While Putnam’s speeches have always had a ring of “Florida exceptionalism,” he literally used that statement on Wednesday as well, saying it’s very real, and said it described “the grocery clerk in Lakeland who revolutionized the supermarket industry, or the cashier on I-Drive who now owns the souvenir shop… It’s the truck driver hauling fruit who saved up to buy an orange grove, and then another… It’s the hotel maid who now runs her own bed and breakfast.”

“Hard-working folks like these have been able to achieve their American Dream right here in Florida,” he said. “I want every single Floridian to be able to tell a similar story. I want people around the country to know this is where it happens.”

Having served in politics for nearly half of his still young life, some critics have said that could be a negative going into the next election cycle, but those in attendance to observe his speech dismissed such thoughts.

“Individual candidates are what makes up an election,” said Hillsborough County resident Nyla Thompson. “It’s not a trend, its whether you have experience or don’t have experience, I think it’s the individual who is the candidate, they are the ones who tell their message or don’t.”

Jim Elliott, a City Commissioner in Wildwood (based in the Villages), made the trek to Bartow to observe Putnam’s speech. He says that while the tag of “career politician” could be a drag on some candidates, he doesn’t think it will stick to Putnam.

“I think  he’s got excellent knowledge of the state of Florida and what their needs are, and I think he’s smart enough to figure out what the solution is and I know that he can work with the people necessary to get the job done,” Elliott enthused.

Sarasota County State Committeeman Christian Ziegler says it’s too early to predict who the 2018 GOP nominee will be, but says that Putnam’s announcement last year that local residents can apply for or renew state concealed weapon licenses at their local tax collector offices was a bit hit with Second Amendment enthusiasts, and will help him in a Republican primary.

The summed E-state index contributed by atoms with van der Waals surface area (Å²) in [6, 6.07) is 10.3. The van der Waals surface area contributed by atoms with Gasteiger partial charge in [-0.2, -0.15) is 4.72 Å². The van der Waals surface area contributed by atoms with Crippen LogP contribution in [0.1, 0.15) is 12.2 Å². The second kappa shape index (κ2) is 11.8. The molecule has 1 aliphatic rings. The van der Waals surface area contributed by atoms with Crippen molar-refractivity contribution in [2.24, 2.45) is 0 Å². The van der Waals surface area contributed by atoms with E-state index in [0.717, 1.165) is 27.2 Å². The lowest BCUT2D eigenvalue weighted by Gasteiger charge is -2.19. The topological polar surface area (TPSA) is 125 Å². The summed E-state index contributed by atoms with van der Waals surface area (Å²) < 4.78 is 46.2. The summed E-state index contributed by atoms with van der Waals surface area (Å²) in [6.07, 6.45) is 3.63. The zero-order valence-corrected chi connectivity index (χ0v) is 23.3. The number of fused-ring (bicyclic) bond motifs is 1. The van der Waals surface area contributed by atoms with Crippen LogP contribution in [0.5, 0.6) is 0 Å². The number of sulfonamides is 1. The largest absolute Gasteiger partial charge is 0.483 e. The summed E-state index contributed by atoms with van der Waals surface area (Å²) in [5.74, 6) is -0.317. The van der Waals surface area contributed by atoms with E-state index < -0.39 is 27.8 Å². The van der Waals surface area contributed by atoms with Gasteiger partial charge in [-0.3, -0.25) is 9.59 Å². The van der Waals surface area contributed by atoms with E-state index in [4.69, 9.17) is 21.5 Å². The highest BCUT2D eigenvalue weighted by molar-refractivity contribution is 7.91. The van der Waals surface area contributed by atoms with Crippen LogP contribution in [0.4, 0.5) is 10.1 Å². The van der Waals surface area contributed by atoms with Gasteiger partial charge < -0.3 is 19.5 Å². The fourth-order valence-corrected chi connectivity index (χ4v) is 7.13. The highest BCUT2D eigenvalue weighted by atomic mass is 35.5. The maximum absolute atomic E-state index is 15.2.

“I had to drive an hour and a half south, and now it makes it a little bit more accessible,” said Ziegler.

Putnam is the first major Republican to get out of the gate and announce his candidacy. House Speaker Richard Corcoran and Clearwater state Senator Jack Latvala are also considering their own runs for office.

One Florida Republican not impressed with Putnam is Latvala’s son, Chris, a state representative in Pinellas County. After Putnam’s speech, Latvala tweeted, “The guy who wants to build the American Dream in FL is the same guy who oversaw the largest decline in agriculture in FL history.”

Putnam will immediately hit the campaign trail, with a 22-city, 10 day tour scheduled to begin on Thursday.

Photo credit Kim DeFalco.

Mitch Perry

Mitch Perry has been a reporter with Extensive Enterprises since November of 2014. Previously, he served five years as political editor of the alternative newsweekly Creative Loafing. Mitch also was assistant news director with WMNF 88.5 FM in Tampa from 2000-2009, and currently hosts MidPoint, a weekly talk show, on WMNF on Thursday afternoons. He began his reporting career at KPFA radio in Berkeley and is a San Francisco native who has lived in Tampa since 2000. Mitch can be reached at [email protected].